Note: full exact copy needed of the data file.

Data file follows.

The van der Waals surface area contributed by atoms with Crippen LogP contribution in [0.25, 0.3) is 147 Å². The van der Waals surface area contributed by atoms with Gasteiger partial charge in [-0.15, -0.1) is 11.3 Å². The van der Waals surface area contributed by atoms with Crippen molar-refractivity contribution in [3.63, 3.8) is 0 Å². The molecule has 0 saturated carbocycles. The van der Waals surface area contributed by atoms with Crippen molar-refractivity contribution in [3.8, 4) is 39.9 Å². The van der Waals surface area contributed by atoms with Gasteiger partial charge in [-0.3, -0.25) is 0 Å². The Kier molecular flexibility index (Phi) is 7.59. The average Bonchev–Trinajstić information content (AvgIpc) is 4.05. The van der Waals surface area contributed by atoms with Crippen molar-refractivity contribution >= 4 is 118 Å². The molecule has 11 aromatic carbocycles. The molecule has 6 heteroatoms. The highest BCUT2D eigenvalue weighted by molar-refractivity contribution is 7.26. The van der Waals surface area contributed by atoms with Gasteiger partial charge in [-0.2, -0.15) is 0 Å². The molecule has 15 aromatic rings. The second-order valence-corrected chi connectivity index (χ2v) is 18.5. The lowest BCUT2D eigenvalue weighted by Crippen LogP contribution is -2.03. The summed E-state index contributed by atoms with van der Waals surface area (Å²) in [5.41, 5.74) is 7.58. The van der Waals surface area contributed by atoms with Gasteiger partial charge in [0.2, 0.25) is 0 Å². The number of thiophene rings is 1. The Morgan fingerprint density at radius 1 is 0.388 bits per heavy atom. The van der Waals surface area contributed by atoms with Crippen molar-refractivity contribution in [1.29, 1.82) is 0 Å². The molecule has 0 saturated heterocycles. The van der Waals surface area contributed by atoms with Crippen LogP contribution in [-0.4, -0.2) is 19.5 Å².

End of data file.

The van der Waals surface area contributed by atoms with Crippen LogP contribution in [0.25, 0.3) is 147 Å². The van der Waals surface area contributed by atoms with Gasteiger partial charge in [-0.15, -0.1) is 11.3 Å². The van der Waals surface area contributed by atoms with Crippen molar-refractivity contribution in [3.63, 3.8) is 0 Å². The molecule has 0 saturated carbocycles. The van der Waals surface area contributed by atoms with Crippen molar-refractivity contribution in [3.8, 4) is 39.9 Å². The van der Waals surface area contributed by atoms with Gasteiger partial charge in [-0.3, -0.25) is 0 Å². The Kier molecular flexibility index (Phi) is 7.59. The average Bonchev–Trinajstić information content (AvgIpc) is 4.05. The van der Waals surface area contributed by atoms with Crippen molar-refractivity contribution >= 4 is 118 Å². The molecule has 11 aromatic carbocycles. The molecule has 6 heteroatoms. The highest BCUT2D eigenvalue weighted by molar-refractivity contribution is 7.26. The van der Waals surface area contributed by atoms with Gasteiger partial charge in [-0.2, -0.15) is 0 Å². The molecule has 15 aromatic rings. The second-order valence-corrected chi connectivity index (χ2v) is 18.5. The lowest BCUT2D eigenvalue weighted by Crippen LogP contribution is -2.03. The summed E-state index contributed by atoms with van der Waals surface area (Å²) in [5.41, 5.74) is 7.58. The van der Waals surface area contributed by atoms with Gasteiger partial charge in [0.2, 0.25) is 0 Å². The number of thiophene rings is 1. The Morgan fingerprint density at radius 1 is 0.388 bits per heavy atom. The van der Waals surface area contributed by atoms with Crippen molar-refractivity contribution in [1.29, 1.82) is 0 Å². The molecule has 0 saturated heterocycles. The van der Waals surface area contributed by atoms with Crippen LogP contribution in [-0.4, -0.2) is 19.5 Å².